Fiat Chrysler Automobiles is trying to get capital together in a hurry to finance the automaker's growth plans. Among its strategies to raise money, Ferrari will be spun off from the FCA mothership next year with an initial public offering. However, the Italian supercar maker will be a couple billion dollars poorer at the start of its new life.
There will not be a Chrysler IPO in 2013. Fiat, according to a report from Forbes, has announced that it will not be able to make the American brand's initial public offering before the end of the year, saying that the short, five-week window that makes up the rest of 2013 is "not practicable."
The four-year relationship between Fiat and Chrysler has thus far been beneficial for both automakers, but it has also proven to be a complicated battle between Sergio Marchionne and the United Auto Workers – the latter controlling the remaining 41.5 percent of Chrysler. With the recent filing for a US IPO, it looks like Marchionne and the UAW appear to be playing a billion-dollar game of chicken, with both sides far apart on how much the union's shares are worth. If it comes down to Chrys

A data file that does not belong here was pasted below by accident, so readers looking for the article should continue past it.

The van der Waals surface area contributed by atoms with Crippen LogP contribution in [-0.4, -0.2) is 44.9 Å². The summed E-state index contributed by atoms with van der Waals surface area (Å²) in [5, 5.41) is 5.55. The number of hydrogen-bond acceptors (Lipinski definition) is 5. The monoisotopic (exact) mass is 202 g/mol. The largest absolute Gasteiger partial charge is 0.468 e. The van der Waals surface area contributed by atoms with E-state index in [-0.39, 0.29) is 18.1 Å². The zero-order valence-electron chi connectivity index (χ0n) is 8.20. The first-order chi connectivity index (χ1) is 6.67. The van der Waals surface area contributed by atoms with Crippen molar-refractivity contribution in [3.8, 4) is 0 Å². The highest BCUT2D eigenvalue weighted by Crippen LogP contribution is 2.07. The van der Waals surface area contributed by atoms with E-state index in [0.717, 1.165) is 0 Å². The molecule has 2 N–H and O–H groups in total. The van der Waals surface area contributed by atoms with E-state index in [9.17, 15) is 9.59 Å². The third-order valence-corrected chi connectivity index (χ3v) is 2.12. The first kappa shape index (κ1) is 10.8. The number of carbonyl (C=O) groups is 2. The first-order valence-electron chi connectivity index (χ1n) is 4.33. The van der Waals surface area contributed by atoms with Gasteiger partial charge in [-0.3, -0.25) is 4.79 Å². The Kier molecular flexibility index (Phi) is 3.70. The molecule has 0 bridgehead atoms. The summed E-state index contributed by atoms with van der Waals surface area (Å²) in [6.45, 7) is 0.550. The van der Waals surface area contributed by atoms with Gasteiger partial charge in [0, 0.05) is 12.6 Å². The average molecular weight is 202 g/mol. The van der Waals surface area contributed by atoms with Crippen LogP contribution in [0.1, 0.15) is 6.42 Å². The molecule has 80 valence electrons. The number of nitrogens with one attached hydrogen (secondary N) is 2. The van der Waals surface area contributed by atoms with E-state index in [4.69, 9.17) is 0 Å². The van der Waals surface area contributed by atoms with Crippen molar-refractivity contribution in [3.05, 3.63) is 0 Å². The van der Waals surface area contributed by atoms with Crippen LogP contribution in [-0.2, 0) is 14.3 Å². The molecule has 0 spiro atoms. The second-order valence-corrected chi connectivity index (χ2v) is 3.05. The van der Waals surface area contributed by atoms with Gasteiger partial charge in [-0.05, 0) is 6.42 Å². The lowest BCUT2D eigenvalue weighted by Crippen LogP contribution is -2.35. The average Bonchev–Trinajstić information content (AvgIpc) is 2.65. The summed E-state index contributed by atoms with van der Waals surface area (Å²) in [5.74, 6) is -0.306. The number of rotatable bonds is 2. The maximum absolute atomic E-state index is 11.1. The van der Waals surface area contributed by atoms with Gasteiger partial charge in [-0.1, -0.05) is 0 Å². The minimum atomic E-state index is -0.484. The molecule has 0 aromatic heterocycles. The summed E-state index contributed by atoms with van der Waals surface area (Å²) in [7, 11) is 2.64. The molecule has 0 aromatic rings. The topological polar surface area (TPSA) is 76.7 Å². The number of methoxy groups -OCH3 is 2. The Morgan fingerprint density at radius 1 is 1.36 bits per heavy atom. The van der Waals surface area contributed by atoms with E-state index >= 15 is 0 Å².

Mitsubishi makes the brilliantly fast, wonderfully fun Lancer Evolution. Outside of that road-going rally car, the rest of the range is pretty poor - the new Outlander isn't bad, but the subcompact Mirage looks like might've been competitive five years ago, while the Galant and Lancer have suffered from serial neglect.
At the moment, Fiat is in court with the United Auto Workers, waiting for the justice system to provide some guidance on a fair price for 41.5-percent of Chrysler it doesn't own. Fiat owns 58.5 percent of the company and wishes to buy the remainder, which is owned by the union's VEBA retiree trust, but the Italian company and the UAW are on different sides of the galaxy when it comes to assigning a fair price to that outstanding stake.